Every fighter of every art all has one enemy in common, one that can end a day quicker and more brutal than any shot from another fighter. Of course, I am speaking about dehydration. Dehydration can cause a good day to end a lot quicker than one would want it to, merely because without proper hydration, the body will shut down, and not be able to continue with what you want it to do. And at least in my martial art, that being the Society for Creative Anachronism, the out of doors event season is quickly coming, so knowing more about dehydration is key to enjoying your time on the field.
Even mild dehydration causes a detriment to athletic performance. In fact, studies show that “…decrements in physical performance in athletes have been observed under much lower levels of dehydration, as little as 2%. 38 Under relatively mild levels of dehydration, individuals engaging in rigorous physical activity will experience decrements in performance related to reduced endurance, increased fatigue, altered thermoregulatory capability, reduced motivation, and increased perceived effort. 40, 41.” (See Water, Hydration and Health, by Barry Popkin, Kristen E. D’Anci and Irwin H. Rosenberg [Inline citations theirs.])
The obvious answer is to stay hydrated, but that is a concept that is actually a lot more difficult than one would surmise from such a simple statement. Between water, sports drinks, and various homeopathic remedies such as pickle juice and watered down coconut water, there are a multitude of things that you can partake of to quench your thirst but not all of them are created equal.
The first key that I know of for staying hydrated through a long day of fighting is to prehydrate. Prehydration is prepping your body the day before for what you are doing. If you aren’t already drinking 8-10 glasses of water a day (which you should be doing) then it is key to be drinking that amount the day before you go off to your event. Also, and this is just my suggestion, to truly be well prepared to fight, don’t partake in adult beverages the night before, or if you do, then take them in moderation. The truth behind a hangover is that it is dehydration, and none of us should look to start our day out in the red before we even start fighting.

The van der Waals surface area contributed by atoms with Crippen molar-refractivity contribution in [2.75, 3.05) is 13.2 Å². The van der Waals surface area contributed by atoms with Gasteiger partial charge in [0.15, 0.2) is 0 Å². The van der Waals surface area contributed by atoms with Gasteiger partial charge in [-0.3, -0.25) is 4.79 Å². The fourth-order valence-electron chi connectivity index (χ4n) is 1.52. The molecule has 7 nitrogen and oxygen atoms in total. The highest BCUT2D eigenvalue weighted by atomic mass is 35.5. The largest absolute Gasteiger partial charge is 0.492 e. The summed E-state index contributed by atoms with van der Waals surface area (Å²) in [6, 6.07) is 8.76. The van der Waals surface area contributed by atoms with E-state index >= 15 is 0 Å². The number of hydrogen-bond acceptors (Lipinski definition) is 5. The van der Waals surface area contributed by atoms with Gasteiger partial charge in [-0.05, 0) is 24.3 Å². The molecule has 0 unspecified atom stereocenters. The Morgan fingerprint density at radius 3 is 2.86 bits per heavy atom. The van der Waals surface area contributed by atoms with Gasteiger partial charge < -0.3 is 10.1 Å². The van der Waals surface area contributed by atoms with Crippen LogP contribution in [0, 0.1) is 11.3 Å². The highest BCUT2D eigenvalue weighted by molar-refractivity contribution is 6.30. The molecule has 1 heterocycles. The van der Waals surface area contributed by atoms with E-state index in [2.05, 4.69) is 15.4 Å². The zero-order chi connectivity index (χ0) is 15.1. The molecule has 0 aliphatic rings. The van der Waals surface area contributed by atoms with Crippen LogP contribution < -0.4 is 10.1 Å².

Once you start your day, it’s a key thing to take breaks to have a glass or two of water. An infographic suggests having 7-10 ounces of water after every twenty minutes of exercise. As my good friend Philip pointed out to me, a standard water bottle is approximately 16.9 ounces. An Aquafina bottle tends to be 20 ounces. Further, it suggests that you have a full gram of electrolytes if you exercise for more than an hour. Basically, one doesn’t need sports drinks until they have exercised for more than an hour. It is every fighter’s duty to keep track of their own hydration level, but if your opponent is acting like they are suffering from the effects of dehydration, do them a solid, and make sure they take a break to get some fluids in them.
Once you have completed your hopefully full day of fighting, it’s time to finish out with proper hydration at the end of the day. Here is where electrolytes are super important to restore. My personal favorite beverage for rehydration is pickle juice, it’s got a taste I don’t find offensive and it works extremely well. Some of my friends include coconut water in their plan. Also available is sports drinks, but if you go that route, cut it in half with water. It will cut the sugar that is in it.
But in all things, our goal is to prevent injury. Dehydration injuries are some of the most preventable injuries that can occur on the field or in the salon. Let’s take care of each other out there!